Theatre review: Design for Living, Old Vic, London

Design for Living by Noel Coward
Old Vic Theatre

Tom Burke, Lisa Dillon, Andrew Scott. Photo by Manuel Harlan
When Noël Coward wrote Design for Living in the early 1930s, he was forced to premier it on Broadway as it was banned from the London stage for six years because of its risqué subject matter. It is a sexually charged story of Leo the playwright, Otto the artist and Gilda, the woman they both love. In this new production at the Old Vic, director Anthony Page has brought out the bisexuality of the two male leads, making it explicit that they are not only in love with Gilda but with each other.

Otherwise, the play retains the sharp wit that Coward is renowned for, which is exploited to the full by the accomplished cast. Andrew Scott’s Leo is mercurial and, at times, petulant, spitting out his lines like a frustrated child. He is matched by Tom Burke’s Otto who is more solid but can be just as child-like when his needs are not met. The two actors make the most of the opportunities for comedy when Leo and Otto get drunk on brandy and “armadildo” sherry, displaying a real double-act chemistry between the actors.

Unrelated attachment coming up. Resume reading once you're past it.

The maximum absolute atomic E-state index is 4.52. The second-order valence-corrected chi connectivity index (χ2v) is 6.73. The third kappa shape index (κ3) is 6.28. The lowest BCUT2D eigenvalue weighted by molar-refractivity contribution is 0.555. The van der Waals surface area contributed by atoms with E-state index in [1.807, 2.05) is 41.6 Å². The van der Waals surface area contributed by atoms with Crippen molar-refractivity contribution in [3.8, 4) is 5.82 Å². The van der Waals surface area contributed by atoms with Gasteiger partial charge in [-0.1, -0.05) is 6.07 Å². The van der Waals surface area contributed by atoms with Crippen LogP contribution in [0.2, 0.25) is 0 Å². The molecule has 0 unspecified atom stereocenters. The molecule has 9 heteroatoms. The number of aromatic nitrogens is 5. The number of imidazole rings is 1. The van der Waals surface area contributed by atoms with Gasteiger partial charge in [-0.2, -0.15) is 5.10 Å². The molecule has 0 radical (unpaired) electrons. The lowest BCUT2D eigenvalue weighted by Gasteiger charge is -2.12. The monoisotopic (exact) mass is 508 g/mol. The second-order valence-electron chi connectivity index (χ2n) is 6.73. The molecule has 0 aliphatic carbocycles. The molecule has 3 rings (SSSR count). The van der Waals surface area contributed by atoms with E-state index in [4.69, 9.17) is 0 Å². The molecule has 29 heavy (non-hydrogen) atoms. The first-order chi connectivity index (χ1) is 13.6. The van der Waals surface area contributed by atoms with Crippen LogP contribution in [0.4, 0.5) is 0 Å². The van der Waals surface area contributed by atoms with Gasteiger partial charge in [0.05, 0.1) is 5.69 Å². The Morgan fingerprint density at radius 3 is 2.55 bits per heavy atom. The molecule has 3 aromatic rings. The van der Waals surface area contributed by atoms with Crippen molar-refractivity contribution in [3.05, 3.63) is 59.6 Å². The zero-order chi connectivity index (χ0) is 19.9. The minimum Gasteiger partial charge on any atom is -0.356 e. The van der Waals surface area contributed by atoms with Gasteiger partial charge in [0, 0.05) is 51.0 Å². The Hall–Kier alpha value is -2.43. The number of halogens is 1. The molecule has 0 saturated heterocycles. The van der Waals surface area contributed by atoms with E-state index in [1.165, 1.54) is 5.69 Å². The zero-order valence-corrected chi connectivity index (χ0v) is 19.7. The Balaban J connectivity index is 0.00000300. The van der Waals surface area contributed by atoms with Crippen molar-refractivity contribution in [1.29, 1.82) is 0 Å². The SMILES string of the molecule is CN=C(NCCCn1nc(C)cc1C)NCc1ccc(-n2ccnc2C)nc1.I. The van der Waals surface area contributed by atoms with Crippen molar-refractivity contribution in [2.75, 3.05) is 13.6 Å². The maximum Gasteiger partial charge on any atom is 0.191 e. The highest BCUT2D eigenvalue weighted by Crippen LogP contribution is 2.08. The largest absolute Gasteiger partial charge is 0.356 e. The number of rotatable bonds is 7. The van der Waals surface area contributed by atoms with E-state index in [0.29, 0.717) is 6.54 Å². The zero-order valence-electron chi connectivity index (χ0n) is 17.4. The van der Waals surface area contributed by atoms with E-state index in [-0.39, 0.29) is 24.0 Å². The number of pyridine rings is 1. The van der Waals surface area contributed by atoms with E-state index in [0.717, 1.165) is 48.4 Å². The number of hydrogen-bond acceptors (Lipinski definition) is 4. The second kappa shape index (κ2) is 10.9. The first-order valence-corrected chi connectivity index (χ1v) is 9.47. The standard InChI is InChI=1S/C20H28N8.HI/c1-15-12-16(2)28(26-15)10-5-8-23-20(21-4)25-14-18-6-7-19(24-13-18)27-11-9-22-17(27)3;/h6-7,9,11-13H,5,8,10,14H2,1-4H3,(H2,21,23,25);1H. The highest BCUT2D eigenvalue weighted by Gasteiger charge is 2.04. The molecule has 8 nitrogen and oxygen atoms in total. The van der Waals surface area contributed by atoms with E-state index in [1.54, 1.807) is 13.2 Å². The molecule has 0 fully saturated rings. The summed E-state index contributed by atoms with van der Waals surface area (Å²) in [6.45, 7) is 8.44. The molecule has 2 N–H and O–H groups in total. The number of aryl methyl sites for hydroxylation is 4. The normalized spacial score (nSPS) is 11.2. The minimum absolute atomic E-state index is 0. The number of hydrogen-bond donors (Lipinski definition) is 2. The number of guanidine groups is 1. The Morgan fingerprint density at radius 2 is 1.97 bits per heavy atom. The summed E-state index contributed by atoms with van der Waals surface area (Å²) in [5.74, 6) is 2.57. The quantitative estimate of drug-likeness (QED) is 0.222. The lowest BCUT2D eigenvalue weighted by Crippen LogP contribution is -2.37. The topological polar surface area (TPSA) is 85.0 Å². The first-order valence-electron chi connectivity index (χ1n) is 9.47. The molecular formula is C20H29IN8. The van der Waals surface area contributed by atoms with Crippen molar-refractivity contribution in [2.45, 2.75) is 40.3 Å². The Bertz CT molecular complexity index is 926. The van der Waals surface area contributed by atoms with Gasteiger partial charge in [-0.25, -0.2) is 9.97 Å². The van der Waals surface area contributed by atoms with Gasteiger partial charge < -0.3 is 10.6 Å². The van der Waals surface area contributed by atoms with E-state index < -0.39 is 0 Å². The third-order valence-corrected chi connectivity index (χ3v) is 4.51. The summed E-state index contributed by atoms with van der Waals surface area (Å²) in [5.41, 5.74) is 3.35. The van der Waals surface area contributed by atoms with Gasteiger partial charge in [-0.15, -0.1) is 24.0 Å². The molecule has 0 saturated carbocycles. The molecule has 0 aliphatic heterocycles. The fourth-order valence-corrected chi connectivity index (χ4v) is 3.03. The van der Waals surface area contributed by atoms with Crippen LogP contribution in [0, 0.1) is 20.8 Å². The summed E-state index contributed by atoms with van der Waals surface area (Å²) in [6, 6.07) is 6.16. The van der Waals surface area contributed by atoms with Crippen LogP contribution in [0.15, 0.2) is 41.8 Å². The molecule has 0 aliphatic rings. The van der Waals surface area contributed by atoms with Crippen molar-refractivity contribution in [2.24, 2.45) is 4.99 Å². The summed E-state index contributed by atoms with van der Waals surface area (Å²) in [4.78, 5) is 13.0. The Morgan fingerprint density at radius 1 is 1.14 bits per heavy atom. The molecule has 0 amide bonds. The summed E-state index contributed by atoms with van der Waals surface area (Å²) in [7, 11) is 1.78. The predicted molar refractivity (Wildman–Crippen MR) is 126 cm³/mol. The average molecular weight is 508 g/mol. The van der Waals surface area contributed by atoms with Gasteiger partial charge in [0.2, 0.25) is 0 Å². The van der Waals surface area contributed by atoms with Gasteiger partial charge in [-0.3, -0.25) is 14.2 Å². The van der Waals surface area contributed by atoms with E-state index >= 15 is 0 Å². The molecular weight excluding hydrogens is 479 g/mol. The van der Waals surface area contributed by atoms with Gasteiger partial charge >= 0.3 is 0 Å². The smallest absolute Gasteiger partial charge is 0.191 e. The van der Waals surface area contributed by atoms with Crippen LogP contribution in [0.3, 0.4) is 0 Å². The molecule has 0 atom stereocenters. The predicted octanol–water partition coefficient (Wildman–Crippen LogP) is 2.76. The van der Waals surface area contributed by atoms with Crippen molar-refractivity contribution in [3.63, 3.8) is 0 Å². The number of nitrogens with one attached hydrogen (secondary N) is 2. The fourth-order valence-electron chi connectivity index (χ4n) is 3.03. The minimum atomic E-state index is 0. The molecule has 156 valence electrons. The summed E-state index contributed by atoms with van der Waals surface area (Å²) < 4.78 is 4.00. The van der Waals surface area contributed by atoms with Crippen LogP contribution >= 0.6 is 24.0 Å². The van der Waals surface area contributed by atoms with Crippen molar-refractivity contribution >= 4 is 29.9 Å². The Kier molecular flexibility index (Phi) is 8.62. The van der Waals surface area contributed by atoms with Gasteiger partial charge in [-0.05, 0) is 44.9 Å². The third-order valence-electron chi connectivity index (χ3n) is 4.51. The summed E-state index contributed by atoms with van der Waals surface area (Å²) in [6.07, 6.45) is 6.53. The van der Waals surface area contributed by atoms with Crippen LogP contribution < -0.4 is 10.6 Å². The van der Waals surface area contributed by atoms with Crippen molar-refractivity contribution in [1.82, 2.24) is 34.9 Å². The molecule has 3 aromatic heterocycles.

Despite the “veneer” of comedy, the production emphasises the darker morality of the play, with the characters struggling over the unconventional ménage a trois that they long for. Lisa Dillon’s Gilda brings an emotional depth to her ongoing battle over her real feelings, while their friend Ernest, played by Angus Wright, represents the older values, shifting from parent-like tolerance to angry disapproval.

Amateur Stage magazine

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